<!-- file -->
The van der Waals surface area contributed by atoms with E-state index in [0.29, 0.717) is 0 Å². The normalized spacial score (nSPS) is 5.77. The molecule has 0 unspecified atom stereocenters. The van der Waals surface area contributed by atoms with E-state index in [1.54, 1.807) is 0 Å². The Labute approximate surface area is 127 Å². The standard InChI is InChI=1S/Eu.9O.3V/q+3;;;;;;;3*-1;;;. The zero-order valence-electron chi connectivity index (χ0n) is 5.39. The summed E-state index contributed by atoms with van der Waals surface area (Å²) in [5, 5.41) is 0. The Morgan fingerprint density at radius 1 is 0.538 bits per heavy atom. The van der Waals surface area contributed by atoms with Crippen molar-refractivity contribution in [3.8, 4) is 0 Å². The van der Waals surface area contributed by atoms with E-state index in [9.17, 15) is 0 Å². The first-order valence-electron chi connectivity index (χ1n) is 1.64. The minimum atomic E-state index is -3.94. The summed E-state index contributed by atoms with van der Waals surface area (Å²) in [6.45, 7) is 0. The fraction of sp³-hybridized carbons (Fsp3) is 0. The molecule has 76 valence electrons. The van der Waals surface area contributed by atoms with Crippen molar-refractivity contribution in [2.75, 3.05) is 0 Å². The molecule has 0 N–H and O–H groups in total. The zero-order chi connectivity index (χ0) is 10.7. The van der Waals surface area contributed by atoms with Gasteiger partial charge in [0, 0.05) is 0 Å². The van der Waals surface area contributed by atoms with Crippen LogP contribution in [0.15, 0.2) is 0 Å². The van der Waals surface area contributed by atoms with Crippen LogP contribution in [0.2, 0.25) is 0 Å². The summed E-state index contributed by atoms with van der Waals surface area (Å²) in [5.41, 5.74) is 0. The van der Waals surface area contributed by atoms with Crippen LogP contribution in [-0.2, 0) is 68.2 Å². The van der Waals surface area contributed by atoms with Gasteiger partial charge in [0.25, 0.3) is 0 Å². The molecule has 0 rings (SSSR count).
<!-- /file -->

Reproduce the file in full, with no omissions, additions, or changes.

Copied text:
The van der Waals surface area contributed by atoms with E-state index in [0.29, 0.717) is 0 Å². The normalized spacial score (nSPS) is 5.77. The molecule has 0 unspecified atom stereocenters. The van der Waals surface area contributed by atoms with E-state index in [1.54, 1.807) is 0 Å². The Labute approximate surface area is 127 Å². The standard InChI is InChI=1S/Eu.9O.3V/q+3;;;;;;;3*-1;;;. The zero-order valence-electron chi connectivity index (χ0n) is 5.39. The summed E-state index contributed by atoms with van der Waals surface area (Å²) in [5, 5.41) is 0. The Morgan fingerprint density at radius 1 is 0.538 bits per heavy atom. The van der Waals surface area contributed by atoms with Crippen molar-refractivity contribution in [3.8, 4) is 0 Å². The van der Waals surface area contributed by atoms with E-state index in [9.17, 15) is 0 Å². The first-order valence-electron chi connectivity index (χ1n) is 1.64. The minimum atomic E-state index is -3.94. The summed E-state index contributed by atoms with van der Waals surface area (Å²) in [6.45, 7) is 0. The fraction of sp³-hybridized carbons (Fsp3) is 0. The molecule has 76 valence electrons. The van der Waals surface area contributed by atoms with Crippen molar-refractivity contribution in [2.75, 3.05) is 0 Å². The molecule has 0 N–H and O–H groups in total. The zero-order chi connectivity index (χ0) is 10.7. The van der Waals surface area contributed by atoms with Gasteiger partial charge in [0, 0.05) is 0 Å². The van der Waals surface area contributed by atoms with Crippen LogP contribution in [0.15, 0.2) is 0 Å². The van der Waals surface area contributed by atoms with Crippen LogP contribution in [0.2, 0.25) is 0 Å². The summed E-state index contributed by atoms with van der Waals surface area (Å²) in [5.41, 5.74) is 0. The van der Waals surface area contributed by atoms with Crippen LogP contribution in [-0.2, 0) is 68.2 Å². The van der Waals surface area contributed by atoms with Gasteiger partial charge in [0.25, 0.3) is 0 Å². The molecule has 0 rings (SSSR count).